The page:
Five Observations From Microsoft's TechEd Show8:49 PM EST Thu. Jun. 10, 2010
Approximately 8,000 members of Microsoft's developer army descended on the Ernest N. Morial Convention Center in New Orleans this week to listen to company officials talk about the latest technological advancements. Following are five observations from the event that illustrate issues of competitive importance for the software giant today.
1. VMware Gets Props From TechEd Attendees
VMware's booth was situated on the periphery of the TechEd show floor, but the company wasn't far from the minds of show attendees. VMware's vSphere 4 won the Best Of TechEd award in the virtualization category, and it also won the Attendee’s Pick award as the product rated highest by TechEd attendees across all categories.
It's an ironic twist in light of the feuding that's been going on between the two companies in the red-hot virtualization market. At VMworld last September, Microsoft and Citrix complained about being relegated to a tiny 10x10 booth, which was widely perceived as VMware's revenge for Microsoft handing out poker chips inviting VMware customers to switch to Hyper-V at the previous year's event.
We surely haven't seen the last of this fight, but for now, Microsoft says it's confident about the momentum that Windows Server 2008 R2 has achieved.
"The big thing we're seeing now is customers actively pursuing a Microsoft virtualized server environment," Dai Vu, director of virtualization solutions marketing for Microsoft, told CRN in an interview at TechEd. "Even if customers have traditionally invested in VMware ESX, they're now deploying Hyper-V to those environments."
2. Microsoft's New Server & Cloud Division Paying Off
Microsoft last December underwent a re-organization that included the formation of a new Server & Cloud Division (SCD) that united the Windows Server & Solutions and Windows Azure groups. Leadership of the Windows Azure development team moved from Chief Software Architect Ray Ozzie to Server and Tools Business (STB) President Bob Muglia, and Amitabh Srivastava, Microsoft senior vice president, was appointed as head of the SCD.
In an interview at TechEd, Bill Laing, corporate vice president of the Windows Server & Solutions Division, said bringing these technologies together has gone "incredibly well" and will help streamline development. "It really feels like one organization, and that was our goal," Laing said.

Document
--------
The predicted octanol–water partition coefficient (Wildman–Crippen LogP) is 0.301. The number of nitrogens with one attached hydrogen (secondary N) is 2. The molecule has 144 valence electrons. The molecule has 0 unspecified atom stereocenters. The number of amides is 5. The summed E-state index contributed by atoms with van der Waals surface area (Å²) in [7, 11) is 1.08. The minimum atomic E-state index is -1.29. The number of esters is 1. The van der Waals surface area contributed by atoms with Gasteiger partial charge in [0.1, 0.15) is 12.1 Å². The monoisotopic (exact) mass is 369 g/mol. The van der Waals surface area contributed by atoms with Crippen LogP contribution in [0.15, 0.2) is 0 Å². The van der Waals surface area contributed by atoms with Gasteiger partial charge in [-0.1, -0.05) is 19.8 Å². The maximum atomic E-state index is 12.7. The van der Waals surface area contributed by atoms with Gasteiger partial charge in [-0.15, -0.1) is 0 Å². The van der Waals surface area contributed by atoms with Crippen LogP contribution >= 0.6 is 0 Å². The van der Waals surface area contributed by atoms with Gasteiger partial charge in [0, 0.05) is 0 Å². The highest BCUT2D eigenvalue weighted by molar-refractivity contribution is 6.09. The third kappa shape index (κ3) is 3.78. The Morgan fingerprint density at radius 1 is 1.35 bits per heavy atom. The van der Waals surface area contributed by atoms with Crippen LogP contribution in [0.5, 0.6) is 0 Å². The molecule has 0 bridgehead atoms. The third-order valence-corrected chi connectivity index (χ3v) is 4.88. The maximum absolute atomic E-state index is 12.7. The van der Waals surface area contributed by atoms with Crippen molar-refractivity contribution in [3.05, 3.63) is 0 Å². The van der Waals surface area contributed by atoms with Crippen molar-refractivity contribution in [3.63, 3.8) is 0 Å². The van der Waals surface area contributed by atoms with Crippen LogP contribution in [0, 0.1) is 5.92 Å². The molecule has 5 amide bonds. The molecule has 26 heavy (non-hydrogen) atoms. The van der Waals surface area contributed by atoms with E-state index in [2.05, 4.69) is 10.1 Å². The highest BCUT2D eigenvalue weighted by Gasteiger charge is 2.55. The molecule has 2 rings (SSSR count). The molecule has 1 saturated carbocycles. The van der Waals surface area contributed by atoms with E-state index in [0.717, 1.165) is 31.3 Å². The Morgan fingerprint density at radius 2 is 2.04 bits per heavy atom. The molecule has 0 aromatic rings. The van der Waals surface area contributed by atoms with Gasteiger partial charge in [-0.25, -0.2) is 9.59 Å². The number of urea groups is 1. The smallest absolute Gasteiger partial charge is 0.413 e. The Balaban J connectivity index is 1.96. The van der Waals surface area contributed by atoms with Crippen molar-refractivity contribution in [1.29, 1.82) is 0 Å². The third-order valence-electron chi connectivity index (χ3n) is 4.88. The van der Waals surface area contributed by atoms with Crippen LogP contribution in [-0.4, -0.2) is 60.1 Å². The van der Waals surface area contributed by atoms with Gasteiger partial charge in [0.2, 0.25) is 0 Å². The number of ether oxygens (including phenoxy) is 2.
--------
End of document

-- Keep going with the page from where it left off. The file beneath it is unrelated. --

3. The New Mantra: Multi-Tenancy
Microsoft recognizes that its products haven't traditionally been designed with hosting partners in mind, but that's now one of the company's top priorities. "Our products were not designed to be multi-tenant, and hosting partners have struggled with how to deliver solutions to customers," Muglia said at TechEd.
Microsoft now has more than 10,000 partners using Windows Server 2008 R2 in a hosting environment, and thus far one of the features they like most is its dramatically improved power consumption, according to Laing. Hyper-V's Linux support adds further flexibility, and hosters can mix and match Red Hat and SUSE by virtue of Microsoft's joint support agreements with Novell and Red Hat, Laing said.
4. Microsoft Uses Humor In Mobile Mea Culpa
In a TechEd session on Windows Phone 7, Terry Myerson, corporate vice president of Windows Phone engineering, showed a Microsoft marketing spoof video to convey his surprise with being asked by Steve Ballmer to leave his post as general manager of Exchange and lead the Windows Phone group's development efforts. "Wait, you're not serious, are you?" Myerson says in the video. "Steve, this is [extremely] nuts!"
In the video, Myerson quickly realizes that Microsoft's mobile OS has a perception problem with end users and that the company's marketing data is hopelessly outdated.
Microsoft's message to TechEd attendees: We know we allowed Windows Mobile to become irrelevant by not paying attention to what today's users want, but we've seen the error of our ways and are going to fix the situation.
"The phone has become in many ways the most personal computing platform we all have, and we need to adapt Windows Phone to be that way," Myerson said in the session.
5. Microsoft Not Shy About Pointing Out Cisco's UC Flaws
Microsoft in recent years hasn't wavered from its view that the software-only approach trumps the IP PBX strategy of Cisco and Avaya, even as it continues to work with Cisco on UC interoperability. The two companies' classic 'frenemies' relationship was illustrated once again this week at TechEd.
Microsoft made its case that Office Communications Server 14, expected to launch by the end of the calendar year, blows the IP PBX out of the water. In contrast to Cisco's piecemeal track record of building its UC portfolio through acquisitions, Microsoft offers a truly unified solution, Gurdeep Singh Pall, corporate vice president of Microsoft's Unified Communications Group, said in an interview.
"Cisco is trying to stretch into the UC market by buying a lot of companies. They're taking all these different workloads and saying, if you squint at it, it's UC. But there's nothing unified about it," Singh Pall said.